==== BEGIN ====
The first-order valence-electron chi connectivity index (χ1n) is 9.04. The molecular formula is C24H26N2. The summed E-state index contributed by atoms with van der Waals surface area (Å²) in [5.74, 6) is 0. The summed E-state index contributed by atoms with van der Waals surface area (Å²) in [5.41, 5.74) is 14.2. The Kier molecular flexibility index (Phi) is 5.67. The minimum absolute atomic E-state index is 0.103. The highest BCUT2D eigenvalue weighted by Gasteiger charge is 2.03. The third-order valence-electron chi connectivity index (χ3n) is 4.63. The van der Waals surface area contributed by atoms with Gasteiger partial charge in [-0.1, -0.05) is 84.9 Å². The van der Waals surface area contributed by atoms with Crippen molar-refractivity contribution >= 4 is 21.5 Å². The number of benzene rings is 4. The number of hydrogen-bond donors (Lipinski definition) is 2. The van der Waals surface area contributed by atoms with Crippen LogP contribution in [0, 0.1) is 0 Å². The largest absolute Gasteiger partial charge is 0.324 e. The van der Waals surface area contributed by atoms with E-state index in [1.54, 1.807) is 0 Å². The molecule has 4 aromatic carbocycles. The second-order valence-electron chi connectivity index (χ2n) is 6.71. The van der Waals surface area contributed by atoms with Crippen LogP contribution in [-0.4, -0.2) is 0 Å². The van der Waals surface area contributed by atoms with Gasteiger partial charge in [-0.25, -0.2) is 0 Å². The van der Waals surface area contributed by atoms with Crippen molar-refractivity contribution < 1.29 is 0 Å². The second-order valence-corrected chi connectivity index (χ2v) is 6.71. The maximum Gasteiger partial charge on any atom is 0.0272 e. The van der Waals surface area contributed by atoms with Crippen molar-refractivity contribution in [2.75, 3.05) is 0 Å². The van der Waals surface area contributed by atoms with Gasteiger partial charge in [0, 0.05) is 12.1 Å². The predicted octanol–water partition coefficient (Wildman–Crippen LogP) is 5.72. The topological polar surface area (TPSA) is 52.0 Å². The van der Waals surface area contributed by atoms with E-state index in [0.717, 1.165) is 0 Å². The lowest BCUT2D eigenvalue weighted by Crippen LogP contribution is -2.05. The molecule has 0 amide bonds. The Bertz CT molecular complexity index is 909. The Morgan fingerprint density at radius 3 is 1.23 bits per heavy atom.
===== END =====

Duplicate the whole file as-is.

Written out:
The first-order valence-electron chi connectivity index (χ1n) is 9.04. The molecular formula is C24H26N2. The summed E-state index contributed by atoms with van der Waals surface area (Å²) in [5.74, 6) is 0. The summed E-state index contributed by atoms with van der Waals surface area (Å²) in [5.41, 5.74) is 14.2. The Kier molecular flexibility index (Phi) is 5.67. The minimum absolute atomic E-state index is 0.103. The highest BCUT2D eigenvalue weighted by Gasteiger charge is 2.03. The third-order valence-electron chi connectivity index (χ3n) is 4.63. The van der Waals surface area contributed by atoms with Gasteiger partial charge in [-0.1, -0.05) is 84.9 Å². The van der Waals surface area contributed by atoms with Crippen molar-refractivity contribution >= 4 is 21.5 Å². The number of benzene rings is 4. The number of hydrogen-bond donors (Lipinski definition) is 2. The van der Waals surface area contributed by atoms with Crippen LogP contribution in [0, 0.1) is 0 Å². The largest absolute Gasteiger partial charge is 0.324 e. The van der Waals surface area contributed by atoms with E-state index in [1.54, 1.807) is 0 Å². The molecule has 4 aromatic carbocycles. The second-order valence-electron chi connectivity index (χ2n) is 6.71. The van der Waals surface area contributed by atoms with Crippen LogP contribution in [-0.4, -0.2) is 0 Å². The van der Waals surface area contributed by atoms with Gasteiger partial charge in [-0.25, -0.2) is 0 Å². The van der Waals surface area contributed by atoms with Crippen molar-refractivity contribution < 1.29 is 0 Å². The second-order valence-corrected chi connectivity index (χ2v) is 6.71. The maximum Gasteiger partial charge on any atom is 0.0272 e. The van der Waals surface area contributed by atoms with Crippen molar-refractivity contribution in [2.75, 3.05) is 0 Å². The van der Waals surface area contributed by atoms with Gasteiger partial charge in [0, 0.05) is 12.1 Å². The predicted octanol–water partition coefficient (Wildman–Crippen LogP) is 5.72. The topological polar surface area (TPSA) is 52.0 Å². The van der Waals surface area contributed by atoms with E-state index in [0.717, 1.165) is 0 Å². The lowest BCUT2D eigenvalue weighted by Crippen LogP contribution is -2.05. The molecule has 0 amide bonds. The Bertz CT molecular complexity index is 909. The Morgan fingerprint density at radius 3 is 1.23 bits per heavy atom.